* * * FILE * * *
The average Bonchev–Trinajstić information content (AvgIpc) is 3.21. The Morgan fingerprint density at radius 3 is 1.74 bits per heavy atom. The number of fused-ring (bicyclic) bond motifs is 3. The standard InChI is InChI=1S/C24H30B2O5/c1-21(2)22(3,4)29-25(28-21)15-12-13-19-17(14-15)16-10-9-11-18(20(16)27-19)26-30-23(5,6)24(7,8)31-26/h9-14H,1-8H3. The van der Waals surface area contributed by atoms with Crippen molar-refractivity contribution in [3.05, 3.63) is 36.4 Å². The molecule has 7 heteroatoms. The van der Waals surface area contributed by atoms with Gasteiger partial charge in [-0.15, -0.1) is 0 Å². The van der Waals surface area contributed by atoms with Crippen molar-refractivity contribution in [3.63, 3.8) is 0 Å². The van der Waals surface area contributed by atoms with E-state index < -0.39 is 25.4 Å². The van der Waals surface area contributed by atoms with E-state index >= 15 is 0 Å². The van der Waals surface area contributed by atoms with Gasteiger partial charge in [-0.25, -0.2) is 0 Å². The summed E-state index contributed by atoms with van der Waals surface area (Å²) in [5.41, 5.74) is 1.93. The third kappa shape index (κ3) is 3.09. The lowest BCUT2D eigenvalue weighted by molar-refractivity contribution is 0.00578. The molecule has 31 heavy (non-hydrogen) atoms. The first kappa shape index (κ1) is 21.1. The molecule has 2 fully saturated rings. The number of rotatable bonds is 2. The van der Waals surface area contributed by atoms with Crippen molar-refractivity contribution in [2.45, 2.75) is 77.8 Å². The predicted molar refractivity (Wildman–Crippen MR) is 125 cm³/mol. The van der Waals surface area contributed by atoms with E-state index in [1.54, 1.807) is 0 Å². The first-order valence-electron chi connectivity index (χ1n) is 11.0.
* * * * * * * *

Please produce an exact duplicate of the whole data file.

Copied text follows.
The average Bonchev–Trinajstić information content (AvgIpc) is 3.21. The Morgan fingerprint density at radius 3 is 1.74 bits per heavy atom. The number of fused-ring (bicyclic) bond motifs is 3. The standard InChI is InChI=1S/C24H30B2O5/c1-21(2)22(3,4)29-25(28-21)15-12-13-19-17(14-15)16-10-9-11-18(20(16)27-19)26-30-23(5,6)24(7,8)31-26/h9-14H,1-8H3. The van der Waals surface area contributed by atoms with Crippen molar-refractivity contribution in [3.05, 3.63) is 36.4 Å². The molecule has 7 heteroatoms. The van der Waals surface area contributed by atoms with Gasteiger partial charge in [-0.15, -0.1) is 0 Å². The van der Waals surface area contributed by atoms with Crippen molar-refractivity contribution in [3.63, 3.8) is 0 Å². The van der Waals surface area contributed by atoms with E-state index < -0.39 is 25.4 Å². The van der Waals surface area contributed by atoms with E-state index >= 15 is 0 Å². The van der Waals surface area contributed by atoms with Gasteiger partial charge in [-0.25, -0.2) is 0 Å². The summed E-state index contributed by atoms with van der Waals surface area (Å²) in [5.41, 5.74) is 1.93. The third kappa shape index (κ3) is 3.09. The lowest BCUT2D eigenvalue weighted by molar-refractivity contribution is 0.00578. The molecule has 31 heavy (non-hydrogen) atoms. The first kappa shape index (κ1) is 21.1. The molecule has 2 fully saturated rings. The number of rotatable bonds is 2. The van der Waals surface area contributed by atoms with Crippen molar-refractivity contribution in [2.45, 2.75) is 77.8 Å². The predicted molar refractivity (Wildman–Crippen MR) is 125 cm³/mol. The van der Waals surface area contributed by atoms with E-state index in [1.54, 1.807) is 0 Å². The first-order valence-electron chi connectivity index (χ1n) is 11.0.